My junior year at North Carolina State University, I took a sociology class on Human Behavior. I remember it very well because it was one of the few classes where I ended up running into quite a few people I already knew, and I even made a few more friends. It was a most excellent course even though it was easy to fall into a mindset of disliking the professor. She was, we could say, very interesting.
One time, as we walked into class, we were told to pull out a blank sheet of paper and number it one through twenty. I immediately thought we were about to take a quiz–I wasn’t always the best at keeping up with the day-to-day readings. I was more of a “weekend-catch-up” reader kind of student. But it wasn’t a quiz that we were taking. It was an exercise and the exercise was to write, within one minute, in order of most important to less important, all the ways we described ourselves. So we would use one-word descriptions and labels of ourselves, starting with those terms that described us the most–hopefully the exercise makes sense.
So the time for the exercise began and the very first word I wrote down was “Christian.” Above all, whether out of conviction or not, I couldn’t put any other word before “Christian,” after all, my faith, I would like to believe, is the cornerstone and foundation of all else that I believe in and that describes me. So that was easy. Word One: Christian.
However, even though at a glance this may have seemed like a very easy exercise to accomplish, identifying the next few words became progressively difficult. I don’t fully remember which order the rest of the words ended up in, but I do know that it became a pretty gut-wrenching exercise as it went on.
The reason why the exercise ended up being so complicated and hard to continue, was because I was, and I continue to be today, a complicated and diverse mixture of so many things and so many constant, never-ending arguments inside my mind.
I don’t know if this is something everyone deals with at some point, or always. I don’t know if this is a struggle the average person endures. But it is a struggle I endure every day of my life. Any attempt at introspection is immediately challenged by preconceived and newly conceived notions of who I am, who I was, the person I am to be, and the person whom I want to be.
I am a Christian. My faith and the religion which comes from it is by far the most important and fundamental way I describe myself. Nothing will ever change. But what comes next? I am a Mexican, because I was born in Mexico City to a Mexican mother. Or am I a Puerto Rican, because I was raised there for ten years and was born to a Puerto Rican father? Or am I an American, because I am a citizen of the United States of America and an enlisted soldier in the Army of these United States? And, if I were to choose one, does that mean I immediately betray the other? Does that mean I have to carry the grudges, the history, the pain and the suffering, of my people with me? Who is my people? Do I have a people?
Does nationality really matter in the end, for those who claim to be citizens of God’s Kingdom? Does my Christianity override the place and cultures of my birth? And if it does override it, why does everything around me make me hold onto it even more?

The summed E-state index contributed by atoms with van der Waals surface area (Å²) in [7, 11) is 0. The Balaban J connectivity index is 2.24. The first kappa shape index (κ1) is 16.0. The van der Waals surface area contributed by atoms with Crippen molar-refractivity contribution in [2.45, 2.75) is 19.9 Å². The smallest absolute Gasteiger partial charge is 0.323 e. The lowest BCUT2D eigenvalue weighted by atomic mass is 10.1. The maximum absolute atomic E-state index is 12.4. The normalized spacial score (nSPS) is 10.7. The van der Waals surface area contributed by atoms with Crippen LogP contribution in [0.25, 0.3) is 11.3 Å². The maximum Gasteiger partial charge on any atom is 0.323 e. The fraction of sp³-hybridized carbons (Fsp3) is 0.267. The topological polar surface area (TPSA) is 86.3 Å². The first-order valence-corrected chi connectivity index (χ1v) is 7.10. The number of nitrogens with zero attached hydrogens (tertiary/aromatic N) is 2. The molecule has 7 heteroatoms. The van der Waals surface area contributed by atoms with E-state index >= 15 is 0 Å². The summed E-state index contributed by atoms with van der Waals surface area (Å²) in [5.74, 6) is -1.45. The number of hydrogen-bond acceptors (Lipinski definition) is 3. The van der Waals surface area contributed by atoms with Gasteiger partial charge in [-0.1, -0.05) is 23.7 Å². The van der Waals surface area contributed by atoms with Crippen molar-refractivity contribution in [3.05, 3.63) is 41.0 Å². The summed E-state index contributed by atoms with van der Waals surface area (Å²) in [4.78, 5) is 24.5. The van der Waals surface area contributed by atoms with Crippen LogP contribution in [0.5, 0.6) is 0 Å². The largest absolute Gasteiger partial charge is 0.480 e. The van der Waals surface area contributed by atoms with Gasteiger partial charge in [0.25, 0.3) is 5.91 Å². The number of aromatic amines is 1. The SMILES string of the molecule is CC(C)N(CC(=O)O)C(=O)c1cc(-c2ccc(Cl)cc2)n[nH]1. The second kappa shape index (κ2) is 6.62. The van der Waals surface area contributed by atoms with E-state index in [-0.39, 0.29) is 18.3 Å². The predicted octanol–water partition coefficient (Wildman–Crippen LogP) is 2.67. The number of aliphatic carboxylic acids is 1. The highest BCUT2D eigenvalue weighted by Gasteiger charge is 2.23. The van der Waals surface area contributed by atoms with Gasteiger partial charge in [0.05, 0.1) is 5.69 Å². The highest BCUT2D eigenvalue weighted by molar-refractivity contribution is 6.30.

But if I am a Christian, a follower of Jesus the Anointed One, and nothing else, does that make me a traitor to my culture, my home, my ancestors, and, or, my language? Should I even feel attachment for any of this?
By now, you are probably regretting reading this. If you have ever wondered what an exploded mind looks like on a word processor, then congratulations. You have witnessed it first hand. I wished my struggle for identity ended there. But my mind and the world we live in, doesn’t allow me to rest. Waking up each morning simply means another identity, another label, another self, will try today to claim the number two (maybe the number one) slot in my list. Will I feel like soldier first tomorrow? And a humanitarian second on Saturday? Will I feel like the most patriotic American tonight–and then wake up on Friday to feel like I need to be more true and loyal to my Latin American cultures?
I have tried to find comfort in literature. I have tried to find advice and counsel in the writings and the words of others. But even the authors and writers with best intentions, end up causing more strife and grief within me. Bless you Octavio Paz–but curse your books. Bless you St. Paul and if I weren’t a Christian I would curse some of what you wrote–but I know better.
I don’t know how many other people live like this–at least, mentally and psychologically. Maybe this is the curse of being multi-cultural and multi-ethnic. Maybe this is the curse of being Mexican, American, and Puerto Rican all at once, with African and Mediterranean blood flowing through your veins. Maybe this is the struggle of being a Christian who wants to hold onto my earthly cultures and nationality. Maybe so. But it is no exaggeration. There are days that I wish I was an existentialist or a nihilist, so I simply wouldn’t have to care. But I can’t stop caring. This is my struggle. This is my mark of Cain. Maybe one day I will learn the purpose of it.
The more I live, the more I realize that people around me actually know less and less of me. Maybe this is why I blog–to slowly, post by post, allow others to see the person within.